Union fears that 600 jobs could be in jeopardy after Motorola admits it is seeking a buyer for one of its Scottish semiconductor plants
Union officials are concerned that 600 employees at a Motorola semiconductor factory in Scotland could be laid off after the company said that it was looking to sell the plant.
Previously the US mobile phone manufacturer had planned to keep the factory at South Queensferry, near Edinburgh, open until the workers could be transferred to a new plant in nearby Dunfermline. However, the opening of the Dunfermline factory has been indefinitely postponed because of the current slump in the mobile market.
Now Motorola, which is already closing one factory in Scotland with the loss of over 3,000 jobs, has said that would consider offers for the Queensferry plant, which employs 600 workers.
"If the opportunity came to sell the site then that is what we would do," Tony Joyce, Motorola communications manager, told Business AM, adding that Motorola was hoping to maintain production at Queensferry until the Dunfermline site opens.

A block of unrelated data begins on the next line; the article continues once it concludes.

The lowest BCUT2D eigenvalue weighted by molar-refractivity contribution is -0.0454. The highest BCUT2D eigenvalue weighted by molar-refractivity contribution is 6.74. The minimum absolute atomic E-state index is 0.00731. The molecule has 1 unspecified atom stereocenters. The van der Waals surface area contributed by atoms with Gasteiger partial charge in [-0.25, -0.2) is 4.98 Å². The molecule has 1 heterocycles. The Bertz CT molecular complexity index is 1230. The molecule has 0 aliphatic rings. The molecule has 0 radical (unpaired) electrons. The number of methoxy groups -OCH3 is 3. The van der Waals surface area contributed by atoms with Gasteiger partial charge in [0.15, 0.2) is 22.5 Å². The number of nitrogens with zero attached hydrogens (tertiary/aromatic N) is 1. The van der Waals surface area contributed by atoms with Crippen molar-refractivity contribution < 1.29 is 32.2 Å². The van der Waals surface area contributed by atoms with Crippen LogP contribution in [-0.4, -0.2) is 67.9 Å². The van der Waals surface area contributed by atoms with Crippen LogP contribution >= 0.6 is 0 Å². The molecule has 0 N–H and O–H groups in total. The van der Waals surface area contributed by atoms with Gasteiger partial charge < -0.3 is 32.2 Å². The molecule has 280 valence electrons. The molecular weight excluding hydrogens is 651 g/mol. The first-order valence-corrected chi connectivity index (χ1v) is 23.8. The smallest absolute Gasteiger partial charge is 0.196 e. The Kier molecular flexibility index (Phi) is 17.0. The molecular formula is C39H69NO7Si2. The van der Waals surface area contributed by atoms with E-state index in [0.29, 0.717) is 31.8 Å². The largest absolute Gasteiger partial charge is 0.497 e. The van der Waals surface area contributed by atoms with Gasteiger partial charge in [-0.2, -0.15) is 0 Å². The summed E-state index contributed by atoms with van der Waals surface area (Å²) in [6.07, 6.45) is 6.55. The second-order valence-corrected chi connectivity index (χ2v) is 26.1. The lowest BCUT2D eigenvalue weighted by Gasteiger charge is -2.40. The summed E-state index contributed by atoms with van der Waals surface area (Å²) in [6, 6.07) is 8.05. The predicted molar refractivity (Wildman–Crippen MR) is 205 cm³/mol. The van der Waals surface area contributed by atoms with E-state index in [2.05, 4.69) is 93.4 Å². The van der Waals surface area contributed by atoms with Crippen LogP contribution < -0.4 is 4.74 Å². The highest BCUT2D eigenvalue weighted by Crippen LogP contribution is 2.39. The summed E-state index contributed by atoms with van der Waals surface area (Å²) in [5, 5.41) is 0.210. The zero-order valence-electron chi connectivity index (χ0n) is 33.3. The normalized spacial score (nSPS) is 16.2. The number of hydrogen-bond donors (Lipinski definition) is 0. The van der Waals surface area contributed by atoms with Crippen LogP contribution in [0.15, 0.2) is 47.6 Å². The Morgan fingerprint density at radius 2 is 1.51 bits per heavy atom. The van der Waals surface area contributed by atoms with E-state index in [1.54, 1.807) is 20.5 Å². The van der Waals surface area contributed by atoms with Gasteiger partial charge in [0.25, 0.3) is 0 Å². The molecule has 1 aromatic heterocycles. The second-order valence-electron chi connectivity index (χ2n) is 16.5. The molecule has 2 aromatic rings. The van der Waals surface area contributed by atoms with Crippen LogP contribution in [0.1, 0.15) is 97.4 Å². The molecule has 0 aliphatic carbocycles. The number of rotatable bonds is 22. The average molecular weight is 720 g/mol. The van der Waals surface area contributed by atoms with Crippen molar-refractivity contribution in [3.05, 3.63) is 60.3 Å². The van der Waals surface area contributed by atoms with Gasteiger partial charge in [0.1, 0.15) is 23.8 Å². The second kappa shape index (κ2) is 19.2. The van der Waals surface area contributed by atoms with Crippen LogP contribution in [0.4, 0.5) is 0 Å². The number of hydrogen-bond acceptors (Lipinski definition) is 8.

Union leaders believe that a sale could result in further high-tech job losses in Scotland, and Raymond Wilson, of the Transport & General Workers' Union, wants Motorola to clarify the situation. "If the site is sold before Dunfermline opens, what happens then? They can't lay people off for a year or however long," Wilson said.
After making its first ever loss in the first quarter of this year, Motorola is under pressure to cut costs. The mobile market has been badly affected by a drop in the growth in handset sales and by the US economic slowdown, and Motorola recently admitted that orders were down "very significantly" in the Americas and Europe, and down "significantly" in the Asia-Pacific region.
The decision to close Motorola's Bathgate factory last month came despite a personal plea by prime minister Tony Blair. Unions and the Scottish Executive condemned the move, and demanded that Motorola repay £20m it had received in employment grants.
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